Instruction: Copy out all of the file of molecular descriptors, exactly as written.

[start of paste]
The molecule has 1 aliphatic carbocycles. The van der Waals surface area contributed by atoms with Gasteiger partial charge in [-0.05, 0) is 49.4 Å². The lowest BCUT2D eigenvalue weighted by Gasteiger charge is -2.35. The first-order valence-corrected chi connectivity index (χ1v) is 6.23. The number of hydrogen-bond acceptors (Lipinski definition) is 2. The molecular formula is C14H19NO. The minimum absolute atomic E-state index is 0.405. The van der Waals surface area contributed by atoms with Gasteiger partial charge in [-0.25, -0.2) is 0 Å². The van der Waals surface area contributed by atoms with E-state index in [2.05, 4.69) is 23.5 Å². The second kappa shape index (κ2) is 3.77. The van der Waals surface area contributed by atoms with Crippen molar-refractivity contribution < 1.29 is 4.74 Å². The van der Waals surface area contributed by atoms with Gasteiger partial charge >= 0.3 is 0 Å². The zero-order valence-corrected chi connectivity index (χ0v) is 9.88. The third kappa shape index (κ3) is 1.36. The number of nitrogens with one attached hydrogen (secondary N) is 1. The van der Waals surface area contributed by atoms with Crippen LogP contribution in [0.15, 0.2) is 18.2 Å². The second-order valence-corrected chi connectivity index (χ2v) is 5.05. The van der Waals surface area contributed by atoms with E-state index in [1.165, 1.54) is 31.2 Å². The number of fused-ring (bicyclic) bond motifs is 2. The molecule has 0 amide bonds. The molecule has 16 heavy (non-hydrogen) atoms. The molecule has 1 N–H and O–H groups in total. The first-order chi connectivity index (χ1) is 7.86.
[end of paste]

The molecule has 1 aliphatic carbocycles. The van der Waals surface area contributed by atoms with Gasteiger partial charge in [-0.05, 0) is 49.4 Å². The lowest BCUT2D eigenvalue weighted by Gasteiger charge is -2.35. The first-order valence-corrected chi connectivity index (χ1v) is 6.23. The number of hydrogen-bond acceptors (Lipinski definition) is 2. The molecular formula is C14H19NO. The minimum absolute atomic E-state index is 0.405. The van der Waals surface area contributed by atoms with Gasteiger partial charge in [-0.25, -0.2) is 0 Å². The van der Waals surface area contributed by atoms with E-state index in [2.05, 4.69) is 23.5 Å². The second kappa shape index (κ2) is 3.77. The van der Waals surface area contributed by atoms with Crippen molar-refractivity contribution < 1.29 is 4.74 Å². The van der Waals surface area contributed by atoms with Gasteiger partial charge >= 0.3 is 0 Å². The zero-order valence-corrected chi connectivity index (χ0v) is 9.88. The third kappa shape index (κ3) is 1.36. The number of nitrogens with one attached hydrogen (secondary N) is 1. The van der Waals surface area contributed by atoms with Crippen LogP contribution in [0.15, 0.2) is 18.2 Å². The second-order valence-corrected chi connectivity index (χ2v) is 5.05. The van der Waals surface area contributed by atoms with E-state index in [1.165, 1.54) is 31.2 Å². The number of fused-ring (bicyclic) bond motifs is 2. The molecule has 0 amide bonds. The molecule has 16 heavy (non-hydrogen) atoms. The molecule has 1 N–H and O–H groups in total. The first-order chi connectivity index (χ1) is 7.86.